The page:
TriVascular2, a recently-formed developer of endovascular repair devices for treating abdominal aortic aneurysms, has raised $65 million in Series A funding. MPM Capital and New Enterprise Associates co-led the round, with Delphi Ventures and Kearny Venture Partners also participating.
Some of the Series A proceeds will be paid to Boston Scientific, which is divesting TriVascular as a “non-strategic asset.” It had originally acquired the company in April 2005, from shareholders like Delphi and
TriVascular2, a company newly formed to develop novel endovascular repair devices to treat abdominal aortic aneurysms (AAA), announced today a $65 million Series A Preferred financing led by MPM Capital and New Enterprise Associates, Inc. (NEA) to acquire a subsidiary of Boston Scientific (NYSE: BSX) containing certain assets and intellectual property of its predecessor company TriVascular, Inc. MPM Capital is the largest venture capital investor dedicated solely to healthcare with $2.5 billion under management, and NEA is a leading diversified venture capital firm with $8.5 billion in committed capital. Joining MPM Capital and NEA as investors in the new privately held company are Delphi Ventures and Kearny Venture Partners, successor funds of the largest institutional shareholders of TriVascular, Inc. prior to its acquisition by Boston Scientific in April 2005. Taking seats on the new Board of Directors, along with the new company's CEO, will be representatives of MPM Capital, NEA, Delphi and
Boston Scientific elected to divest TriVascular as part of a
previously announced plan to divest non-strategic assets. A portion of the Series A financing will be paid to Boston Scientific as consideration in the transaction, and Boston Scientific will retain a
minority interest in the newly formed company. The remaining funds
have been earmarked to finance the continued clinical development of the company's novel endovascular repair devices over a two- to
three-year time frame. In addition the investors have reserved $30
million in subsequent funding intended to finance the company through the filing of a PMA. All legacy shareholders of the original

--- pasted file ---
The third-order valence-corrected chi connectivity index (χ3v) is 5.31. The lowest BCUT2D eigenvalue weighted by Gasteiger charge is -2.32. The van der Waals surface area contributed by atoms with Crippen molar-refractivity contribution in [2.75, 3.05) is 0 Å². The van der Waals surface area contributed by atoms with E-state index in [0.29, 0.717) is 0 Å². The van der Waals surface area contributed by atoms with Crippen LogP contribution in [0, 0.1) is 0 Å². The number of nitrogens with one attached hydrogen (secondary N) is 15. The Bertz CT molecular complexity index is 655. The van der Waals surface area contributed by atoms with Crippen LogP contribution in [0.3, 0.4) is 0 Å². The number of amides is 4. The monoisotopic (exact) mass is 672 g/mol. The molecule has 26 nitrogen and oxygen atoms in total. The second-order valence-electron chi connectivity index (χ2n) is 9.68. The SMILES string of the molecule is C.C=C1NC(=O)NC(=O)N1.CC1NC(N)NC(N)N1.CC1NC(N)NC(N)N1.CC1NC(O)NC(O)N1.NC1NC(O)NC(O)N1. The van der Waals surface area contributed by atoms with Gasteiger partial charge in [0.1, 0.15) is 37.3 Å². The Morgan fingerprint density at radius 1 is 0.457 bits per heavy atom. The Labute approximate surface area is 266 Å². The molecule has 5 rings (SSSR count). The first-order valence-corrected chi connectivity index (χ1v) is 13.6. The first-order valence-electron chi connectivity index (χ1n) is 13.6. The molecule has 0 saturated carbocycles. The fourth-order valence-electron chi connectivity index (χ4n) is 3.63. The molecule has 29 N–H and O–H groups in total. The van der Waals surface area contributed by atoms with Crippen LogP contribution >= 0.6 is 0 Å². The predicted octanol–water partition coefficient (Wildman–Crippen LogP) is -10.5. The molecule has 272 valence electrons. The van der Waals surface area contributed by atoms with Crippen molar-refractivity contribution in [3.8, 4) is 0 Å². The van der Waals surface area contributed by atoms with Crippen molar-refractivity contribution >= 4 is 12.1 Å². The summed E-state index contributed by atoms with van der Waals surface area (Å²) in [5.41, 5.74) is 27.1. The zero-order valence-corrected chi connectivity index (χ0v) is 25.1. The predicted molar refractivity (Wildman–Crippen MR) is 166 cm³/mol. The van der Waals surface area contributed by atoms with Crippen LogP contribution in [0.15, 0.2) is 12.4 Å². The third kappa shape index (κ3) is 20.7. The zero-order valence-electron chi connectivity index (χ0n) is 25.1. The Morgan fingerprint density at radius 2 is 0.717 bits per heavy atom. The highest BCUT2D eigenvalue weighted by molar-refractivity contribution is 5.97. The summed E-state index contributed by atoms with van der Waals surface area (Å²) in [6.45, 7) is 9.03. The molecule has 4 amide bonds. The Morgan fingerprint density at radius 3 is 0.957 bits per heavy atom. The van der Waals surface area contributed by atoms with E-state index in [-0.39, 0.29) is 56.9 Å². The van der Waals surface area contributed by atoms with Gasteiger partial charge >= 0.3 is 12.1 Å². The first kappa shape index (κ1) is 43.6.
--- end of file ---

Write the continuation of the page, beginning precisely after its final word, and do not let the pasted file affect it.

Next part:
TriVascular prior to its acquisition were given the opportunity to
purchase preferred stock on the same terms as the venture syndicate or, if they qualified as accredited investors, to participate as common stockholders. The newly formed company will be housed in its former headquarters and manufacturing facility at 3910 Brickway Boulevard in Santa Rosa, California.
Michael Chobotov, Ph.D. will assume the post of President and
Chief Executive Officer, the role he held prior to the company's
acquisition by Boston Scientific. He will be joined by two other key
founders of the original TriVascular, Robert G. Whirley, Ph.D. as the
company's Vice President, Research and Development, and Joseph W. Humphrey, Ph.D. as Vice President, Manufacturing Technologies.
According to Dr. Chobotov, “The generous support provided by our
new investors, MPM Capital and NEA, along with the significant
financial contributions of our legacy investors, Delphi and Kearny,
underscores the market opportunities that our products address. By funding the continued development of TriVascular's novel lifesaving devices, a broader patient population requiring endovascular repair of aortic aneurysms, some not addressed with existing approved products, are expected to have an alternative to open surgical repair.”
From the initial approval of an AAA device in 1999, the market for
endovascular repair devices treating AAA and more recently, thoracic aneurysms (TAA) has grown rapidly to an estimated $500 million in 2006. By 2010, the market is forecast to reach $1 billion. The rupture of aortic aneurysms today represents the sixth leading cause of death in adults over the age of 65. Recognizing that the rupture of aortic aneurysms if not treated immediately is commonly fatal, CMS began in 2006 to reimburse for diagnostic imaging procedures to detect the development of aortic aneurysms in high risk patients.
Commenting from the investors' perspective, Jim Scopa, General
Partner of MPM Capital said, “While this transaction is not a
traditional venture capital investment, it clearly represents an
opportunity to acquire an attractive clinical stage asset as part of a
rationalization of a product portfolio by a major device manufacturer.
We at MPM and our fellow syndicate members believe this can translate to superior returns for our limited partners as we and the original TriVascular founders continue development of this powerful technology to address still unmet medical needs in endovascular repair. The opportunity to resume the company's product and clinical development efforts from within the manufacturing facility built out by Boston Scientific for TriVascular with the significant capital equipment still in place makes this investment possible.”